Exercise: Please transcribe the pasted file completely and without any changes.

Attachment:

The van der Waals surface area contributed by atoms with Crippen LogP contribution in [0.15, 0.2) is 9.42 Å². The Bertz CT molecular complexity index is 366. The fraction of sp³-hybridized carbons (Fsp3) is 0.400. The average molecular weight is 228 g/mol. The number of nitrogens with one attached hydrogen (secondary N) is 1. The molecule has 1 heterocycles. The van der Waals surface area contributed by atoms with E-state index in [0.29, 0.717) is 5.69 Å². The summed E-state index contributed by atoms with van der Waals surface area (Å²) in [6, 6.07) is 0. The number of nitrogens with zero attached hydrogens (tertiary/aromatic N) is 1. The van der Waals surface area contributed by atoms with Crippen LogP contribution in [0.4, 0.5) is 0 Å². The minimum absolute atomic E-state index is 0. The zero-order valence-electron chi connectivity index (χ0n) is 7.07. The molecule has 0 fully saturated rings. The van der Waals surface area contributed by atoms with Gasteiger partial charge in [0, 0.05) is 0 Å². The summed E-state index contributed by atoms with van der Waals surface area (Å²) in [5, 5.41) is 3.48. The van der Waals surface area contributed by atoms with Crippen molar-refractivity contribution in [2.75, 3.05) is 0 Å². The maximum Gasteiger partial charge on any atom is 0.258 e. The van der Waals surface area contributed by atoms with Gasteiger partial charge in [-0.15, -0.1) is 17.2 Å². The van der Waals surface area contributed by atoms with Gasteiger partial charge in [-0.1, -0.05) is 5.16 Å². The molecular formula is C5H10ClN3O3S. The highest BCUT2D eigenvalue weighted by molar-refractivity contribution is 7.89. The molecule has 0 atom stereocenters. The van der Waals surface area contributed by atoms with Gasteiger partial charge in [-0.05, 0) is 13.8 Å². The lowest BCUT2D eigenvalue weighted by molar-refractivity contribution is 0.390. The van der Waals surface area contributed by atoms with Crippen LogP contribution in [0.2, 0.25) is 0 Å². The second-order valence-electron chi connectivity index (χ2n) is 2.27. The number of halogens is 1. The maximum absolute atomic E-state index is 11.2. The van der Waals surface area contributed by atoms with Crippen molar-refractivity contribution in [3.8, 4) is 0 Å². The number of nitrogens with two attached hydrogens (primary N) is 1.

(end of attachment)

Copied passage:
The van der Waals surface area contributed by atoms with Crippen LogP contribution in [0.15, 0.2) is 9.42 Å². The Bertz CT molecular complexity index is 366. The fraction of sp³-hybridized carbons (Fsp3) is 0.400. The average molecular weight is 228 g/mol. The number of nitrogens with one attached hydrogen (secondary N) is 1. The molecule has 1 heterocycles. The van der Waals surface area contributed by atoms with E-state index in [0.29, 0.717) is 5.69 Å². The summed E-state index contributed by atoms with van der Waals surface area (Å²) in [6, 6.07) is 0. The number of nitrogens with zero attached hydrogens (tertiary/aromatic N) is 1. The van der Waals surface area contributed by atoms with Crippen LogP contribution in [0.4, 0.5) is 0 Å². The minimum absolute atomic E-state index is 0. The zero-order valence-electron chi connectivity index (χ0n) is 7.07. The molecule has 0 fully saturated rings. The van der Waals surface area contributed by atoms with Gasteiger partial charge in [0, 0.05) is 0 Å². The summed E-state index contributed by atoms with van der Waals surface area (Å²) in [5, 5.41) is 3.48. The van der Waals surface area contributed by atoms with Crippen molar-refractivity contribution in [2.75, 3.05) is 0 Å². The maximum Gasteiger partial charge on any atom is 0.258 e. The van der Waals surface area contributed by atoms with Gasteiger partial charge in [-0.15, -0.1) is 17.2 Å². The van der Waals surface area contributed by atoms with Gasteiger partial charge in [-0.1, -0.05) is 5.16 Å². The molecular formula is C5H10ClN3O3S. The highest BCUT2D eigenvalue weighted by molar-refractivity contribution is 7.89. The molecule has 0 atom stereocenters. The van der Waals surface area contributed by atoms with Gasteiger partial charge in [-0.05, 0) is 13.8 Å². The lowest BCUT2D eigenvalue weighted by molar-refractivity contribution is 0.390. The van der Waals surface area contributed by atoms with Crippen LogP contribution in [0.2, 0.25) is 0 Å². The second-order valence-electron chi connectivity index (χ2n) is 2.27. The number of halogens is 1. The maximum absolute atomic E-state index is 11.2. The van der Waals surface area contributed by atoms with Crippen molar-refractivity contribution in [3.8, 4) is 0 Å². The number of nitrogens with two attached hydrogens (primary N) is 1.